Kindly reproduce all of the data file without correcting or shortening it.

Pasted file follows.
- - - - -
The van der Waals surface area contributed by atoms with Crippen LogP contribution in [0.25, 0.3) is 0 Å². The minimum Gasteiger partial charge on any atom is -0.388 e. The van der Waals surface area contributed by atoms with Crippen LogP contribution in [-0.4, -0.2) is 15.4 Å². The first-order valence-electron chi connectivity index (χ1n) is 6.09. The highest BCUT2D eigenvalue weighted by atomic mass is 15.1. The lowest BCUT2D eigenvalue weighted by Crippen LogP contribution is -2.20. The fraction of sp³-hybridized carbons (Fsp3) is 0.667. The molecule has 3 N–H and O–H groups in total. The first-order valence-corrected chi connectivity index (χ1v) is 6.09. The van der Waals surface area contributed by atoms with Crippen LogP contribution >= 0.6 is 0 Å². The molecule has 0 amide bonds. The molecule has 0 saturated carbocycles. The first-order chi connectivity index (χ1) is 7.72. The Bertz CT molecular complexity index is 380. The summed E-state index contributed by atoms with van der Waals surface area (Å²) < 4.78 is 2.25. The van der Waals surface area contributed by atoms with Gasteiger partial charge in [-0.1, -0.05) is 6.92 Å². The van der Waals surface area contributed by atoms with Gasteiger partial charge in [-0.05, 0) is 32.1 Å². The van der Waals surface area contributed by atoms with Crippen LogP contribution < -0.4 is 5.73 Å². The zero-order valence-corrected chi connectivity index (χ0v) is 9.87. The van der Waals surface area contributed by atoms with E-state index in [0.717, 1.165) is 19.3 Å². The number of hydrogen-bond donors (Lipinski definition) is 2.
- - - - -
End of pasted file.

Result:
The van der Waals surface area contributed by atoms with Crippen LogP contribution in [0.25, 0.3) is 0 Å². The minimum Gasteiger partial charge on any atom is -0.388 e. The van der Waals surface area contributed by atoms with Crippen LogP contribution in [-0.4, -0.2) is 15.4 Å². The first-order valence-electron chi connectivity index (χ1n) is 6.09. The highest BCUT2D eigenvalue weighted by atomic mass is 15.1. The lowest BCUT2D eigenvalue weighted by Crippen LogP contribution is -2.20. The fraction of sp³-hybridized carbons (Fsp3) is 0.667. The molecule has 3 N–H and O–H groups in total. The first-order valence-corrected chi connectivity index (χ1v) is 6.09. The van der Waals surface area contributed by atoms with Crippen LogP contribution >= 0.6 is 0 Å². The molecule has 0 amide bonds. The molecule has 0 saturated carbocycles. The first-order chi connectivity index (χ1) is 7.72. The Bertz CT molecular complexity index is 380. The summed E-state index contributed by atoms with van der Waals surface area (Å²) < 4.78 is 2.25. The van der Waals surface area contributed by atoms with Gasteiger partial charge in [-0.1, -0.05) is 6.92 Å². The van der Waals surface area contributed by atoms with Gasteiger partial charge in [-0.05, 0) is 32.1 Å². The van der Waals surface area contributed by atoms with Crippen LogP contribution < -0.4 is 5.73 Å². The zero-order valence-corrected chi connectivity index (χ0v) is 9.87. The van der Waals surface area contributed by atoms with E-state index in [0.717, 1.165) is 19.3 Å². The number of hydrogen-bond donors (Lipinski definition) is 2.